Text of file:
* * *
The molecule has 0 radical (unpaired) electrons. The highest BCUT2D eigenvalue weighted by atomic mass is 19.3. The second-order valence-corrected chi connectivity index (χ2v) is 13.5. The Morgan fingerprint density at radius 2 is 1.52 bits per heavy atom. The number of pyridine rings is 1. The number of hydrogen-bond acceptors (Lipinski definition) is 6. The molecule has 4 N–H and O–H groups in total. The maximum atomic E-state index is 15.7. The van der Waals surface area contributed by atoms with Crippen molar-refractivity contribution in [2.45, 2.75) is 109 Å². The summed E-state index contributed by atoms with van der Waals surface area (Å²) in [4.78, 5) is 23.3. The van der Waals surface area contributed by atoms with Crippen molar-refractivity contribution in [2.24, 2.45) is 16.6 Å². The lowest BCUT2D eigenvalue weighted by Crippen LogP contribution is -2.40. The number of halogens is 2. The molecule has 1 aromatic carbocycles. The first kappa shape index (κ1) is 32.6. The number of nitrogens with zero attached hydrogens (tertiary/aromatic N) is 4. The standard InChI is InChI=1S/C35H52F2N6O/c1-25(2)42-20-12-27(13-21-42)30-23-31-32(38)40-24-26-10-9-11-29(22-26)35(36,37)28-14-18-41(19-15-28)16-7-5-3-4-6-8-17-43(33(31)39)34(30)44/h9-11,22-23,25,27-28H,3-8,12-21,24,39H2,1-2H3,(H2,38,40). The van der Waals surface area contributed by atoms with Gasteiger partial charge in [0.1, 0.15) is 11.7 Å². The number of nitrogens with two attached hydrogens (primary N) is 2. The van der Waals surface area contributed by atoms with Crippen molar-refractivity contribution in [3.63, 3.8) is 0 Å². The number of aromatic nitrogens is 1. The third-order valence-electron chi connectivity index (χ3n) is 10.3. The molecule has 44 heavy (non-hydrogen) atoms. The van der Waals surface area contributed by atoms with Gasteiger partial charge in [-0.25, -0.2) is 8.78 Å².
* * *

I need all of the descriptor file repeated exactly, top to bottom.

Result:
The molecule has 0 radical (unpaired) electrons. The highest BCUT2D eigenvalue weighted by atomic mass is 19.3. The second-order valence-corrected chi connectivity index (χ2v) is 13.5. The Morgan fingerprint density at radius 2 is 1.52 bits per heavy atom. The number of pyridine rings is 1. The number of hydrogen-bond acceptors (Lipinski definition) is 6. The molecule has 4 N–H and O–H groups in total. The maximum atomic E-state index is 15.7. The van der Waals surface area contributed by atoms with Crippen molar-refractivity contribution in [2.45, 2.75) is 109 Å². The summed E-state index contributed by atoms with van der Waals surface area (Å²) in [4.78, 5) is 23.3. The van der Waals surface area contributed by atoms with Crippen molar-refractivity contribution in [2.24, 2.45) is 16.6 Å². The lowest BCUT2D eigenvalue weighted by Crippen LogP contribution is -2.40. The number of halogens is 2. The molecule has 1 aromatic carbocycles. The first kappa shape index (κ1) is 32.6. The number of nitrogens with zero attached hydrogens (tertiary/aromatic N) is 4. The standard InChI is InChI=1S/C35H52F2N6O/c1-25(2)42-20-12-27(13-21-42)30-23-31-32(38)40-24-26-10-9-11-29(22-26)35(36,37)28-14-18-41(19-15-28)16-7-5-3-4-6-8-17-43(33(31)39)34(30)44/h9-11,22-23,25,27-28H,3-8,12-21,24,39H2,1-2H3,(H2,38,40). The van der Waals surface area contributed by atoms with Gasteiger partial charge in [0.1, 0.15) is 11.7 Å². The number of nitrogens with two attached hydrogens (primary N) is 2. The van der Waals surface area contributed by atoms with Crippen molar-refractivity contribution in [3.63, 3.8) is 0 Å². The number of aromatic nitrogens is 1. The third-order valence-electron chi connectivity index (χ3n) is 10.3. The molecule has 44 heavy (non-hydrogen) atoms. The van der Waals surface area contributed by atoms with Gasteiger partial charge in [-0.25, -0.2) is 8.78 Å².